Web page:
Component of vector

When a vector is resolved into a sum of vectors in specified directions, each of those vector is the component of the given vector in the specified direction.

Conic Sections

The family of curves generated by planes intersecting with a cone. Several cases are distinguished, depending on the angle between the plane and the axis of the cone. Precise definitions exist for each, but in general terms, when the plane is:

-Perpendicular to the axis, the curve is a circle.
-Moderately inclined to the axis, the curve is an ellipse.
-Parallel to one of the straight lines which generate the cone, the curve is a parabola.
-Even more steeply inclined, the curve is a hyperbola.

Conservation of Energy

A fundamental law of physics (and chemistry): the total sum of energy in a "closed system"--one which does not interact with others around it--stays unchanged as time advances.

Conservation of momentum

A fundamental law of motion, equivalent to Newton's laws: in a system of bodies (=objects), the (vector) sum of all momenta cannot change due to any internal interactions.


A named grouping of fixed stars, e.g. Orion or the Big Dipper.


A circulating flow in a fluid, carrying heat away from its source. Convection in the atmosphere carries heat from the sun-warmed ground to higher layers, where it is radiated away into space; the lower levels do not radiate efficiently because of the greenhouse effect. Atmospheric convection is the engine that drives the Earth's weather. Convection is also believed to occur in a certain depth range below the Sun's surface, helping carry away heat from the Sun's core region.

Copernican System

A theory of planetary motions, proposed by Copernicus, according to which all planets move in circular orbits around the Sun, the ones closer to the Sun moving faster, with the Earth itself a planet orbiting between Venus and Mars.

Coriolis force

A force which must be included in the calculation of motion in a rotating frame of reference, if the body moves in such a way that its rotation velocity changes. In general, it tends to preserve that part of its velocity. The Coriolis force is responsible for the swirling of hurricanes and large weather systems--for air flowing into a region of low pressure, counterclockwise north of the equator, clockwise south of the equator (reverse directions for air flowing out of a high pressure region). See centrifugal force.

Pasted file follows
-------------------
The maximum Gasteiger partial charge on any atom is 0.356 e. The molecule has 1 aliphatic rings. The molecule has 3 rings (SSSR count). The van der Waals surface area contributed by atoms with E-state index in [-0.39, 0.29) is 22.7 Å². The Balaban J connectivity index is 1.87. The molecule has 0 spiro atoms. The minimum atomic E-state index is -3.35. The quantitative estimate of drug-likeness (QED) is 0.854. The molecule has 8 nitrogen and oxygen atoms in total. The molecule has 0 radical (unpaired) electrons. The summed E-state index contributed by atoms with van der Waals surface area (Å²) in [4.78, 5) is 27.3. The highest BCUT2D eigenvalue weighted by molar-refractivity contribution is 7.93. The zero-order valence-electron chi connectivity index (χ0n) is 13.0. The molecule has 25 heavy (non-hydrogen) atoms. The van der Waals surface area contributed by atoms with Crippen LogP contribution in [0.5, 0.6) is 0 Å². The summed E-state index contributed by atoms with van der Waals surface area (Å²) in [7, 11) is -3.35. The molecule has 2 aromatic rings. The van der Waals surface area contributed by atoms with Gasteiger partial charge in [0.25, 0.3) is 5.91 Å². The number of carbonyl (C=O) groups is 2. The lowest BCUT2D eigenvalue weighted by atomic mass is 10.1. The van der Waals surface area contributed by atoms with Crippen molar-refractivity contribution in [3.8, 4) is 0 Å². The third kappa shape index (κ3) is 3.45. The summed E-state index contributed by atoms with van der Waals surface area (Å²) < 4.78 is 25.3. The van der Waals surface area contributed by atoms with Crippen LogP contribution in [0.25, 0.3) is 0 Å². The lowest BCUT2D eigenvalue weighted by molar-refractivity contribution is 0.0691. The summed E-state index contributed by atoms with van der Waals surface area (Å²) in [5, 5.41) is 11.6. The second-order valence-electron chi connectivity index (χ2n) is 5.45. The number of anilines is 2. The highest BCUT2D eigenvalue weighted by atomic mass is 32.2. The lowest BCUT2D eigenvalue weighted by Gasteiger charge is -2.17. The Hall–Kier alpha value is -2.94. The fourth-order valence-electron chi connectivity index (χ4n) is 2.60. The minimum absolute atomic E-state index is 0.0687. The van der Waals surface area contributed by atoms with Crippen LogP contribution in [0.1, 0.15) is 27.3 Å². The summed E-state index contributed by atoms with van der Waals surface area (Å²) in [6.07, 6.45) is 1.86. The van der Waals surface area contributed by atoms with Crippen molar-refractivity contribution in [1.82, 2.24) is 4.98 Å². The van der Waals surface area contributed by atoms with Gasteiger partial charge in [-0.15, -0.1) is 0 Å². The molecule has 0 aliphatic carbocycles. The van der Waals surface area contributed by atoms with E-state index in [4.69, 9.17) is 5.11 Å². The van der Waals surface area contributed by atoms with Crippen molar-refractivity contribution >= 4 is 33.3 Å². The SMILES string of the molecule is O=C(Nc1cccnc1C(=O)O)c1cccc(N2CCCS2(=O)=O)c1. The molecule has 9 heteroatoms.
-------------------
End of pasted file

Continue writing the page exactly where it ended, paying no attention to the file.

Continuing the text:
the outermost layer of the Sun´s atmosphere, visible to the eye during a total solar eclipse; it can also be observed through special filters and best of all, by X-ray cameras aboard satellites. The corona is very hot, up to 1-1.5 million degrees centigrade, and is the source of the solar wind

Coronal hole

an area in the Sun's corona that appears dark when viewed in the far UV or in the long-wavelength end of the x-ray range. Coronal holes seem associated with sources of fast solar wind, probably because their field lines do not curve back to the Sun. Over most of the Sun their shapes are changeable and irregular, but the Sun's polar regions seem to contain "permanent" coronal holes.

Coronal mass ejection (CME)

a huge cloud of hot plasma, occasionally expelled from the Sun. It may accelerate ions and electrons and may travel through interplanetary space as far as the Earth´s orbit and beyond it, often preceded by a shock front. When the shock reaches Earth, a magnetic storm may result.

Crab nebula

a cloud-like nebula observed in the Crab constellation, the remnant of a supernova explosion observed in China in 1054. It contains a very rapidly rotating (and hence, young) pulsar, which is probably the remnant of the supernova. The emissions of radio waves and light from this nebula suggest the presence of high energy particles.


(impact crater). A generally round depression created by the impact of a large compact mass on a planet or moon. Impact craters mark the Moon, also Mercury and Mars, and many satellites in the solar system. Notable ones on Earth include Meteor Crater in Arizona and Manicougan lake in Canada.

Cross staff

A cross-shaped device to measure the elevation of the Sun or a star above the horizon, or the angle between the directions of two heavenly objects. The staff is aimed halfway between the objects, then the cross-piece is slid until aiming points at its end cover the two objects. Widely used for navigation at sea in the 15-17th century, later displaced by the more convenient sextant.